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Mining stocks

Bashed, beaten and unloved, mining stocks have fallen out of favor with investors in the last
two years as commodity prices showed signs of peaking. But just when things could have
turned from bad to worse it appears that the basic resources sector is the new contrarian play
for 2014.
Nothing sums up the change in opinion better than JPMorgan's assessment of the situation in
a research note on Monday. Detailing a rebound in activity, the U.S. investment bank has
stated it is now "overweight" on the mining sector, after being "underweight" for the last two
years.
"We believe the risk-reward for miners is improving," a European equity strategy team led by
Mislav Matejka said in a note on Monday. "We have been structurally cautious on miners for
nearly three years, but believe one should be reversing that stance now."
The basic resources sector added 2 percent on Monday with this bullish outlook adding to
positive data coming out of China. U.K.-listed Rio Tinto climbed 3.2 percent by midday with
JPMorgan adding it to its list of top picks with BHP Billiton rising 2.3 percent for the same
reason.
Figures last week showed China's official factory activity number picked up slightly in April,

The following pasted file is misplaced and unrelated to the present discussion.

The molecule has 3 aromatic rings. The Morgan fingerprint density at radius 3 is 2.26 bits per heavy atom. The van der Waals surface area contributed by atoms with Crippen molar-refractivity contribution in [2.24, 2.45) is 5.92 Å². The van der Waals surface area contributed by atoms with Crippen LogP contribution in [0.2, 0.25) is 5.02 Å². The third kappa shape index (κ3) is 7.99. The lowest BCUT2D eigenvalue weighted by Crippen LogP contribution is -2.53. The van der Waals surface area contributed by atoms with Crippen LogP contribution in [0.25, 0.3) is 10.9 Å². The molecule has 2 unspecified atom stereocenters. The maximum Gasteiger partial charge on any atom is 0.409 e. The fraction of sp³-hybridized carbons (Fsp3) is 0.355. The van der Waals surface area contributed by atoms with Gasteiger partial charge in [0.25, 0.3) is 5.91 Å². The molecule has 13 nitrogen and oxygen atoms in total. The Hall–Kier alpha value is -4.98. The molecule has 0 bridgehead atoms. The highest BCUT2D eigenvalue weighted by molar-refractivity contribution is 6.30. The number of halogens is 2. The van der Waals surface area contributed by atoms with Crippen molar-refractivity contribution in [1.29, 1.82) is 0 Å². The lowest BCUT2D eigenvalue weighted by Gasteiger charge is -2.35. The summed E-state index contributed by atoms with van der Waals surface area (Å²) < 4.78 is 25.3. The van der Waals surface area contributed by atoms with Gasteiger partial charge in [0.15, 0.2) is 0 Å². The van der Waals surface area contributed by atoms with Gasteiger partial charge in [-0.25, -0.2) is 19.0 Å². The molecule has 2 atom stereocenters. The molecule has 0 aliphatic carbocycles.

creeping up to 50.4 last month from 50.3 in March rising further above the 50-point mark
that separates expanding activity from a contraction. This gave rise to further suggestions that
the world's second-largest economy is beginning to stabilize. Matejka believes that the data
were strong and showed a robust figure for commodity imports. He added that growth-
supportive measures by the Chinese government, with inflation remaining fairly subdued,
should also boost the sector in the coming years.
China's ruling Communist Party has been piling on the rhetoric in recent months, indicating
that a change to a more consumer-led economy would provide the backbone of the country's
future success. Many analysts have seen this as a sign that the commodity supercycle could
be ending as China opts to buy more dishwashers than raw materials. However, Matejka's
research suggests that there is more room to run for the miners with exposure to the region.
And it's not just the China story that is fueling his bullish views. Cost cutting and a reduction
in capital expenditure are also seen as benefits to these mining firms, while a weak dollar will
push the price of commodities traded in dollars up.

Miners in SA will face 'hostile' environment: Pro
Neil Dwane, chief investment officer for Europe at Allianz Global Investors, says mining
companies investing in South Africa will continue to face a "hostile" political environment.
The basic resources sector was the worst performing industry group on the pan-European
Euro Stoxx 600 Index last year, falling over 13 percent and was the only sector to post a loss
for the year. This year's performance shows a change in fortunes, with the sector ticking
higher by nearly 5 percent despite the wider equity bourses failing to show the strong rallies
of 2013.
Equity analysts at Citi, meanwhile, point out that the sector is still "delicately balanced" at the
moment and remain "super-vigilant" with equity prices effectively going sideways in the last
nine months.
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